Hospital Tier Status in Payor Network Agreements

Posted by J. Nicole Martin and Chris Raphaely on March 21, 2018
Healthcare

gavel and bookBergen County Superior Court Judge Robert Contillo issued a recent decision deemed favorable by Horizon Healthcare Services Inc. (“Horizon”) in a case involving three healthcare providers (“Providers”) that challenged Horizon’s newer tiered health coverage plan for hospitals: OMNIA. The Providers alleged that Horizon unfairly designated them as Tier 2 Providers, a tier in which OMNIA Members access providers while incurring higher out-of-pocket costs than they would when accessing those providers in Tier 1. Although certain other claims may proceed, Judge Contillo dismissed the breach of contract claim because he determined that Horizon did not breach the network hospital agreements by “failing to include [the Providers] in Tier 1” because “[t]he plain and unambiguous language [under the agreement] does not guarantee that [the Providers] be included in Horizon’s new products, networks or subnetworks.”

This decision illustrates that tiered designation disputes between hospitals and payors may hinge on the language of the applicable network hospital agreements. Hospitals and other providers are encouraged to review their existing contracts and address this issue in future contracts to determine the level of discretion payors may have in including them in tiered and limited network products. As insurers continue to develop new products designed to lower costs, this will continue to be an important consideration for most providers.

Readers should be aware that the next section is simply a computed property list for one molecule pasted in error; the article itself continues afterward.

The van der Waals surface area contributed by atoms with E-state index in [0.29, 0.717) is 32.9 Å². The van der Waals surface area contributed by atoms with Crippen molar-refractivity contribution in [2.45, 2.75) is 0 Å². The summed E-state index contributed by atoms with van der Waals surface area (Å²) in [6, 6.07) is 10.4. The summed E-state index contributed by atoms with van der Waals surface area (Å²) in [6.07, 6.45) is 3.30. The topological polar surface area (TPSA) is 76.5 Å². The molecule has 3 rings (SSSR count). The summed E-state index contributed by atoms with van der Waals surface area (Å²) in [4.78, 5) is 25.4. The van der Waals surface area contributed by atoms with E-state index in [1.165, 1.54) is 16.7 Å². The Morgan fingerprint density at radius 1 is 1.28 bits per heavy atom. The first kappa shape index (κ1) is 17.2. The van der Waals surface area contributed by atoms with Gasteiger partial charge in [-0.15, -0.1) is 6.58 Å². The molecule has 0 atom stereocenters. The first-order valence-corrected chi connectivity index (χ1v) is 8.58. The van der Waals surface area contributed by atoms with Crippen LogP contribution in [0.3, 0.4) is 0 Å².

J. Nicole Martin

J. Nicole Martin

Nicole assists accountable care organizations, health care systems, long term care providers (e.g., skilled nursing facilities, continuing care retirement communities), behavioral and mental health providers, medical device manufacturers, physician practices, and pharmacies with their compliance, regulatory, and transactional needs. Nicole’s practice includes providing clients with counsel regarding telehealth laws, HIPAA/HITECH and state privacy and security laws, data breaches, business associate and covered entity obligations, licensure laws, Medicare, Medicaid and third-party payer matters, medical staff issues, and fraud and abuse laws.

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